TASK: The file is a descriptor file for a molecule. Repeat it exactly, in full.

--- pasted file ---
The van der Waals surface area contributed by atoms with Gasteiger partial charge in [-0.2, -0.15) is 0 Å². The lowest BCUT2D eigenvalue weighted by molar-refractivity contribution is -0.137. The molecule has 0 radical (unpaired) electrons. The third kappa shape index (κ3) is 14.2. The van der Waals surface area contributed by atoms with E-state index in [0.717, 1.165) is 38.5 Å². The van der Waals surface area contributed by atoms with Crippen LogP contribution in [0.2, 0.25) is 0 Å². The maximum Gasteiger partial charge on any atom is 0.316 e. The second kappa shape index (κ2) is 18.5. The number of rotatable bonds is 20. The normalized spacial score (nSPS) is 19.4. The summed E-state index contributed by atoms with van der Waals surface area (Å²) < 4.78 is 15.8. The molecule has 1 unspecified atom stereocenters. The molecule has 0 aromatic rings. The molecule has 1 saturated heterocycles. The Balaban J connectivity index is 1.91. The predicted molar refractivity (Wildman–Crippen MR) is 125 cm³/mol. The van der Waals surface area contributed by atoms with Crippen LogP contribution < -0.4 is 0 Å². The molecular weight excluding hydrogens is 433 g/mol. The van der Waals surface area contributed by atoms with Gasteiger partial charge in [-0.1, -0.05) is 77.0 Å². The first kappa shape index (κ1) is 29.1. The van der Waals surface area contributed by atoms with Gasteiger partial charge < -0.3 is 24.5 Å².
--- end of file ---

The van der Waals surface area contributed by atoms with Gasteiger partial charge in [-0.2, -0.15) is 0 Å². The lowest BCUT2D eigenvalue weighted by molar-refractivity contribution is -0.137. The molecule has 0 radical (unpaired) electrons. The third kappa shape index (κ3) is 14.2. The van der Waals surface area contributed by atoms with E-state index in [0.717, 1.165) is 38.5 Å². The van der Waals surface area contributed by atoms with Crippen LogP contribution in [0.2, 0.25) is 0 Å². The maximum Gasteiger partial charge on any atom is 0.316 e. The second kappa shape index (κ2) is 18.5. The number of rotatable bonds is 20. The normalized spacial score (nSPS) is 19.4. The summed E-state index contributed by atoms with van der Waals surface area (Å²) < 4.78 is 15.8. The molecule has 1 unspecified atom stereocenters. The molecule has 0 aromatic rings. The molecule has 1 saturated heterocycles. The Balaban J connectivity index is 1.91. The predicted molar refractivity (Wildman–Crippen MR) is 125 cm³/mol. The van der Waals surface area contributed by atoms with Crippen LogP contribution < -0.4 is 0 Å². The molecular weight excluding hydrogens is 433 g/mol. The van der Waals surface area contributed by atoms with Gasteiger partial charge in [-0.1, -0.05) is 77.0 Å². The first kappa shape index (κ1) is 29.1. The van der Waals surface area contributed by atoms with Gasteiger partial charge < -0.3 is 24.5 Å².